Bart Mennink

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Online ciphers encrypt an arbitrary number of plaintext blocks and output ciphertext blocks which only depend on the preceding plaintext blocks. All online ciphers proposed so far are essentially serial, which significantly limits their performance on parallel architectures such as modern general-purpose CPUs or dedicated hardware. We propose the first(More)
Scenarios in which authenticated encryption schemes output decrypted plaintext before successful verification raise many security issues. These situations are sometimes unavoidable in practice, such as when devices have insufficient memory to store an entire plaintext, or when a decrypted plaintext needs early processing due to real-time requirements. We(More)
The Advanced Encryption Standard (AES) is the most widely used block cipher. The high level structure of AES can be viewed as a (10-round) key-alternating cipher, where a t-round key-alternating cipher KAt consists of a small number t of fixed permutations Pi on n bits, separated by key addition: KAt(K,m) = kt ⊕ Pt(. . . k2 ⊕ P2(k1 ⊕ P1(k0 ⊕m)) . . . ),(More)
In 2007, the US National Institute for Standards and Technology announced a call for the design of a new cryptographic hash algorithm in response to the vulnerabilities identified in widely employed hash functions, such as MD5 and SHA-1. NIST received many submissions, 51 of which got accepted to the first round. At present, 5 candidates are left in the(More)
Sponge functions were originally proposed for hashing, but find increasingly more applications in keyed constructions, such as encryption and authentication. Depending on how the key is used we see two main types of keyed sponges in practice: inner and outer -keyed. Earlier security bounds, mostly due to the well-known sponge indifferentiability result,(More)
For the homomorphic Paillier cryptosystem we construct a protocol for secure modulo reduction, that on input of an encryption JxK with x of bit length `x and a public ‘modulus’ a of bit length `a outputs an encryption Jx mod aK. As a result, a protocol for computing an encrypted integer division Jxdiv aK is obtained. Surprisingly, efficiency of the protocol(More)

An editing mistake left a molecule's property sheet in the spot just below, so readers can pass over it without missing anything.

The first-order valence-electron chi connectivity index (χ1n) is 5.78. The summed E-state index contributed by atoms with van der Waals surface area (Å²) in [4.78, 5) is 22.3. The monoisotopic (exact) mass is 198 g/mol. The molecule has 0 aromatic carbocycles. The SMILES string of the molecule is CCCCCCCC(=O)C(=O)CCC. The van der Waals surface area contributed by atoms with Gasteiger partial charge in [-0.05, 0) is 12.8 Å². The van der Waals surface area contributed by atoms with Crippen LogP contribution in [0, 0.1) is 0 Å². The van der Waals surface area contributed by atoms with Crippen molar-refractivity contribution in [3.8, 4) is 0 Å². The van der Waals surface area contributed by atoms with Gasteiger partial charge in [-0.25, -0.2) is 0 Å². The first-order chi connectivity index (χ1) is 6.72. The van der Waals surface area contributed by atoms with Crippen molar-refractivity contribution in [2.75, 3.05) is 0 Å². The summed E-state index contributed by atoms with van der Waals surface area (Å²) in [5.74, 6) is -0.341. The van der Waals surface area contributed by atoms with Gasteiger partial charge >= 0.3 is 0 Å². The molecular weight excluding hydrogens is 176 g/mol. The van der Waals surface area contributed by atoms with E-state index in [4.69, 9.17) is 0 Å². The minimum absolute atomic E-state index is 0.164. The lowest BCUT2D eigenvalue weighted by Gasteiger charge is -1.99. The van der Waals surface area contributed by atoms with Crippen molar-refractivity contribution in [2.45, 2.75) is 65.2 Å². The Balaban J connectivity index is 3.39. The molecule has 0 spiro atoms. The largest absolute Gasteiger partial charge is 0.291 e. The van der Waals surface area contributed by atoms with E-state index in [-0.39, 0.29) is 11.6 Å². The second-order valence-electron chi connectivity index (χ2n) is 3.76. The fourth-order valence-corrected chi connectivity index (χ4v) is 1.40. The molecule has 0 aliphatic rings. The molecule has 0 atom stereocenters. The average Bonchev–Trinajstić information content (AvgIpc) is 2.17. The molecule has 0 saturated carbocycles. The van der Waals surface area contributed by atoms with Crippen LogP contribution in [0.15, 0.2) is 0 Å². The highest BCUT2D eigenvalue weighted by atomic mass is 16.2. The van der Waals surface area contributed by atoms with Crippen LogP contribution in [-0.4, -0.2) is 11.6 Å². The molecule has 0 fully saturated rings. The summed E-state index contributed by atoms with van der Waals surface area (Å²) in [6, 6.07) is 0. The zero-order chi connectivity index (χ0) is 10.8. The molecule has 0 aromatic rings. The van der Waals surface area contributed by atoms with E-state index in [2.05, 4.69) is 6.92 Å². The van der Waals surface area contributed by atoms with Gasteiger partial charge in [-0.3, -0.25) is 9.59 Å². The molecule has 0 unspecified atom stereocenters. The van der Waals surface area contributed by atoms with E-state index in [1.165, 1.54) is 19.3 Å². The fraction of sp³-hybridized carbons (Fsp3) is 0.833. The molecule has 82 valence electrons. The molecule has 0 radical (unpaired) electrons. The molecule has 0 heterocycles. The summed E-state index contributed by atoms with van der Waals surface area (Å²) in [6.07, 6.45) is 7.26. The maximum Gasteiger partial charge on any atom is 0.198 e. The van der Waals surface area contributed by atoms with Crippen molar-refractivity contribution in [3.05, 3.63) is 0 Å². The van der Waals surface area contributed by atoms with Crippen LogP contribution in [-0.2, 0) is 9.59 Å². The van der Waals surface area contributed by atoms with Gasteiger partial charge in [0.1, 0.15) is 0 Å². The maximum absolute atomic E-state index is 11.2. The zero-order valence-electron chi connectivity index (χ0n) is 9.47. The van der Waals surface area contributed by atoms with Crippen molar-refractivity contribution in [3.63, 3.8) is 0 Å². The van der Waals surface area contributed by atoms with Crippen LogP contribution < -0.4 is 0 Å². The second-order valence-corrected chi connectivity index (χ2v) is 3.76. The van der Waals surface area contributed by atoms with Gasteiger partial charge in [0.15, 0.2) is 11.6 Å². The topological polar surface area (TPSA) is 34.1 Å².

In 2007, the US National Institute for Standards and Technology announced a call for the design of a new cryptographic hash algorithm in response to vulnerabilities identified in existing hash functions, such as MD5 and SHA-1. NIST received many submissions, 51 of which got accepted to the first round. At present, 14 candidates are left in the second round.(More)
The domain of lightweight cryptography focuses on cryptographic algorithms for extremely constrained devices. It is very costly to avoid nonce reuse in such environments, because this requires either a hardware source of randomness, or non-volatile memory to store a counter. At the same time, a lot of cryptographic schemes actually require the nonce(More)
The notion of indifferentiability, introduced by Maurer et al., is an important criterion for the security of hash functions. Concretely, it ensures that a hash function has no structural design flaws and thus guarantees security against generic attacks up to the proven bounds. In this work we prove the indifferentiability of Grøstl, a second round SHA-3(More)
We propose Chaskey: a very efficient Message Authentication Code (MAC) algorithm for 32-bit microcontrollers. It is intended for applications that require 128-bit security, yet cannot implement standard MAC algorithms because of stringent requirements on speed, energy consumption, or code size. Chaskey is a permutation-based MAC algorithm that uses the(More)